To note:


In most of the abovementioned cases, ABL International Ltd. and Anr v Export Credit Guarantee Corporation of India Ltd and Ors (“ABL”) has been relied upon by the Courts.[14]Courts have often relied on this case to uphold the exercise of their writ jurisdiction if public law is involved, even if an arbitral agreement exists. However, even though the Supreme Court had opined in the ABL case that a petition can be filed under Article 226 of the Constitution if a State “acts in an arbitrary manner even in a matter of contract”,[15] there was no arbitration clause in the contract in question. In fact, the Supreme Court further held that

“[I]f the parties to a dispute had agreed to settle their dispute by arbitration and if there is an agreement in that regard, the courts will not permit recourse to any other remedy without invoking the remedy by way of arbitration unless of course both the parties to the dispute agree on another mode of dispute resolution.”[16]


Therefore, the relevance of the ABL case in the current discourse may be limited to writ jurisdiction over contractual matters only when a State or State instrumentality is involved. Reliance on it would be misplaced when an arbitration agreement is involved.


C. Jurisdiction of Arbitral tribunals


One of the major Supreme Court cases dealing with applications under Section 16 of the Act is Deep Industries v Oil and Natural Gas Corporation (“Deep Industries”).[17] The High Court was found to have contradicted the arbitrator’s order dismissing the Section 16 application (which the Supreme Court deemed sufficient grounds to set aside the High Court judgment) and exceeded its writ jurisdiction by going into the merits of the dispute.[18]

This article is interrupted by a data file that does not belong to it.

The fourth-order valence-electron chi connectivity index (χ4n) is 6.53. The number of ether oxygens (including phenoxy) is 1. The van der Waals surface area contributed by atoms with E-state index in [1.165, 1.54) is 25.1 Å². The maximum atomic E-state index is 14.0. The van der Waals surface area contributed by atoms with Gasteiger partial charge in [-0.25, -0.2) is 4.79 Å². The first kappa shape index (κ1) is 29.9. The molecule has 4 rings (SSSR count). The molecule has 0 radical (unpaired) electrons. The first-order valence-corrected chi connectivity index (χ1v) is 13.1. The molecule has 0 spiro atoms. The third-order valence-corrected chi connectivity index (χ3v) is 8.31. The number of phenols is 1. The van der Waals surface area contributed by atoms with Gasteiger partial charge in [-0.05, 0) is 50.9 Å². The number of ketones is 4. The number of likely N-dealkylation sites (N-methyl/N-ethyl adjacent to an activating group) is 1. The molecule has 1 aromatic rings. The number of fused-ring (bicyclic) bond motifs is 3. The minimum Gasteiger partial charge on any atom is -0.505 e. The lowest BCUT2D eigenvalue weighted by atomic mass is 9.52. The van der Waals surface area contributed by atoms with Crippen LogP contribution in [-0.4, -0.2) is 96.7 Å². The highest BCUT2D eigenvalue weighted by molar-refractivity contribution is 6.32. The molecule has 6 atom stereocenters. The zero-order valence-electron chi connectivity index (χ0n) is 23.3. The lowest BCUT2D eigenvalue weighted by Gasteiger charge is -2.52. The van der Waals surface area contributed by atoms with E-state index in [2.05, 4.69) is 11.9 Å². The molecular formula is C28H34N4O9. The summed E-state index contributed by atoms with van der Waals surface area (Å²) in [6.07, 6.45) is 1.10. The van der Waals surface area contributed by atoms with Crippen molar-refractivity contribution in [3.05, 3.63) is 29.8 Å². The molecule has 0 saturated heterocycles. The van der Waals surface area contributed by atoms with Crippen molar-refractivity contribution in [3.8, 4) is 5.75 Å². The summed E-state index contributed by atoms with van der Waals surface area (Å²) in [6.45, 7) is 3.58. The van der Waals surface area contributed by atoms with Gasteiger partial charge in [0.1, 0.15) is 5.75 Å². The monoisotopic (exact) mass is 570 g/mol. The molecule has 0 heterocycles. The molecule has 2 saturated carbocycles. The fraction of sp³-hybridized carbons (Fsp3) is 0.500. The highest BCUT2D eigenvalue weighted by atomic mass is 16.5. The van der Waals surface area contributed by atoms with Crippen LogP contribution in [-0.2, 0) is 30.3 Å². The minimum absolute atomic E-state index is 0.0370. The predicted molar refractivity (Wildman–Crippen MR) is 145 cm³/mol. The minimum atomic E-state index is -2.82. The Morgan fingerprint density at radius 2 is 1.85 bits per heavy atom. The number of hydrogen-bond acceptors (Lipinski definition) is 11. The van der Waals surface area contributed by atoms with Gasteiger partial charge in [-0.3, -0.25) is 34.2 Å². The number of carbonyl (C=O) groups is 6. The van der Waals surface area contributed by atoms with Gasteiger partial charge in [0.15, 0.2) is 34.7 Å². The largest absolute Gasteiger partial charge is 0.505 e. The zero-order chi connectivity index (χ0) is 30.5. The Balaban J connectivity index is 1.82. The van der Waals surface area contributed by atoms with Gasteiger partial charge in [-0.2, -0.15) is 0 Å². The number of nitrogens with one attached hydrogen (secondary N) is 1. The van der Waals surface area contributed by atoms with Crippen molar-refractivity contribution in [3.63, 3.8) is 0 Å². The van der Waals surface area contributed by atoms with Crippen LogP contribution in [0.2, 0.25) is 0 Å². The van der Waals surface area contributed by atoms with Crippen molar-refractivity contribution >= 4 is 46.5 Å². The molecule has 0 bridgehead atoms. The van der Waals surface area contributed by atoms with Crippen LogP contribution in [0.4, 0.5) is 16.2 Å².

While declaring that the High Court through its jurisdiction under Article 227 of the Constitution can correct only jurisdictional errors, the Supreme Court also held that since the Act does not provide any option for appealing against an Order emanating from a Section 16 application, parties can only await the passing of the final award before appealing under Section 34 of the Act.[19] However, in September 2020, the Supreme Court in Punjab State Power Corporation v EMTA Coal Ltd.[20](“PSPC”) opined that if a Section 16 application is dismissed by the arbitrator, then a writ court can exercise its extraordinary jurisdiction only when the order so passed is “so perverse”[21] on the face of the record that “the only possible conclusion is that there is a patent lack in inherent jurisdiction”.[22]